How Europa Cinemas is adapting to challenging times

As Europa Cinemas celebrates its 25th anniversary, the pan-European network continues to play a vital role in helping exhibitors to play European films. Screen explores the achievements so far - and future challenges BY GEOFFREY MACNAB

European independent arthouse exhibitors currently face daunting challenges: the creeping threat of video-on-demand (VoD); the struggle to reach a younger audience; ferocious competition from their mainstream multiplex rivals and the gaming industry; the continuing scourge of piracy; the ebbing of enthusiasm for auteur-driven European filmmaking; the oversupply of new films and the impossibility of choosing between them; and debates over ticket pricing.

In this turbulent period, one organisation that provides exhibitors with support and helps devise new approaches to marketing, branding, audience-building and programming is the Europa Cinemas network, which celebrates its 25th anniversary this year.

Understandably, the focus at Europa Cinemas is currently on innovation - on how to “adapt cinema activity to the changing patterns of audiences”, according to the network’s recent survey New Approaches To Audience Building. Virtual-reality workshops, forums on event cinema, educational and community outreach initiatives and new approaches to marketing in the era of social media are all subjects being addressed by Europa Cinemas’ Audience Development and Innovation Labs.

In order to understand why independent exhibitors continue to place such trust in Europa Cinemas and look to it for leadership, it is worth considering the origins of the network. Before it was set up in 1992, there was no equivalent pan-European organisation that would fight these exhibitors’ corners.

Back in the late 1980s, leading independent French distributor Claude-Éric Poiroux was running his own cinema, Les 400 Coups, in Angers. Poiroux, also a prominent distributor and producer, was the pivotal figure in the creation of Europa Cinemas. The network was founded in a period when the European Union was beginning to open up new possibilities for the film industry. In Brussels, talks were under way that would eventually result in the creation of the EU MEDIA Programme in 1991.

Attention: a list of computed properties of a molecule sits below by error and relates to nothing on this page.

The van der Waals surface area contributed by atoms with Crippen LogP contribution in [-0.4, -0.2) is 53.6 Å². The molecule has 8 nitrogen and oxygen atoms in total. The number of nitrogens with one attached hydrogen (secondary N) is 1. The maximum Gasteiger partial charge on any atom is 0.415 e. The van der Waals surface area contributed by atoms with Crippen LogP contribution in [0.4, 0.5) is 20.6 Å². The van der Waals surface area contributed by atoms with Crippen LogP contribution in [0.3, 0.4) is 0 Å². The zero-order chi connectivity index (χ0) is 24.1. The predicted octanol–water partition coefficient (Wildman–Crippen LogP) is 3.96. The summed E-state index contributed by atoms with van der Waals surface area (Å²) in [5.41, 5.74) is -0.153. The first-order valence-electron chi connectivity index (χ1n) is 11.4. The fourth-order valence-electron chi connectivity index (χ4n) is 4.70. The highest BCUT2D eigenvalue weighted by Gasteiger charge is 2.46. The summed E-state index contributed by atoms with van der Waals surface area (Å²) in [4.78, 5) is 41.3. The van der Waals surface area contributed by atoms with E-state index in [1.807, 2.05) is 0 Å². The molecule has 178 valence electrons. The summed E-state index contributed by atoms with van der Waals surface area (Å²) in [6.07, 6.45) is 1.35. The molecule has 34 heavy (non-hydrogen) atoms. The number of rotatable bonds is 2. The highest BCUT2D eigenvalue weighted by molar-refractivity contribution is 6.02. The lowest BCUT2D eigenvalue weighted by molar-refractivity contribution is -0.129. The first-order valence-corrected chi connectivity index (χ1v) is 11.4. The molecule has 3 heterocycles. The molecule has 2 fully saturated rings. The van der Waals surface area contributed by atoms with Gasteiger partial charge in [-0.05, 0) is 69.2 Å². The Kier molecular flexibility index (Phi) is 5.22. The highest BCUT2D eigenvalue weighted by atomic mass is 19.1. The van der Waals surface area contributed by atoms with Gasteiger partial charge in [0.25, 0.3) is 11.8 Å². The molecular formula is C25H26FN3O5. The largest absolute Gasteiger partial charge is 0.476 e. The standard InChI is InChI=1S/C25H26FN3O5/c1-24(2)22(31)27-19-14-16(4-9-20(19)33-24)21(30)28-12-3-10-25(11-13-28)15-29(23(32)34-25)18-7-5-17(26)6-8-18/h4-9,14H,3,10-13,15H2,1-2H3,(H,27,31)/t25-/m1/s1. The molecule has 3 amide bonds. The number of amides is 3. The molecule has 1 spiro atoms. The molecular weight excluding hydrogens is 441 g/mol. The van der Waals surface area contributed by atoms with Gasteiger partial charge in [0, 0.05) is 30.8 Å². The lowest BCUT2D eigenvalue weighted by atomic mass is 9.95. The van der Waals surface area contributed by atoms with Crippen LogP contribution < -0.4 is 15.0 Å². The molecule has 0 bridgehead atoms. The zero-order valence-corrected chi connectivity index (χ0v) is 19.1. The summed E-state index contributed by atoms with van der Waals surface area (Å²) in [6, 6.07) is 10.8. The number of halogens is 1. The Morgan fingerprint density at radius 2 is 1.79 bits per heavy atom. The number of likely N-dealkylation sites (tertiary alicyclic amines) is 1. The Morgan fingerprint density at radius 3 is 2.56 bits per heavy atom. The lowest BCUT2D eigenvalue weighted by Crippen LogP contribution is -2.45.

The European Film Distribution Office (EFDO), a new body intended to encourage cross-border co-operation between distribution outfits that had previously been operating in isolation in their national territories, was founded in 1988. Poiroux was one of the board members. “In this period, Brussels was listening to [film industry] professionals because they [EU bureaucrats] didn’t know how to [intervene],” Poiroux recalls.

Exhibition gap

The MEDIA Programme was slowly becoming involved in almost every aspect of the European film industry, including training, distribution and development. Production was supported through the Council of Europe’s fund, Eurimages, established in 1989. But one area in which there was, at least at first, no public support was exhibition. “And exhibition is the key,” Poiroux proclaims.

Poiroux argued forcefully that the MEDIA Programme should back the exhibitors. The mandarins in Brussels agreed but couldn’t see how. They didn’t want to invest in the construction or refurbishment of cinemas. Poiroux convinced the EU that the MEDIA Programme should invest its money in cinema programming: in incentivising the showing of European films. This is how Europa Cinemas came into being. The network is now active in 41 countries and 654 cities, with 1,088 cinemas and 2,684 screens — quite a surge on the 106 screens in 24 cities originally aboard. Last year, there were 40 million admissions for European films in Europe and a box office of $295m (¤250m).

“At this time, everybody was an optimist about the future of Europe, not like today,” Poiroux says, recalling the groundswell of enthusiasm for the new venture. The idea was that if the exhibitor members of Europa Cinemas screened a certain number of non-national European films (the figure started at 25% and rose to 35%) and 50% of European films (soon to rise to 60%) overall, they would be eligible for subsidy.

The first batch of members were all from big cities, and their ranks included some colourful figures: Italian auteur Nanni Moretti was a member through his cinema, Nuovo Sacher, in Rome; prolific producer Paulo Branco was part of the network through his cinema in Lisbon, Nimas; future UK Film Council executive Pete Buckingham was involved through The Cameo cinema in Edinburgh.

“It made a difference,” Buckingham says of the support he received. “At its best, Europa Cinemas was and is a good forum and a talking shop. It felt nice to be part of a network of European exhibitors battling the same issues of programming, brand positioning and so on.”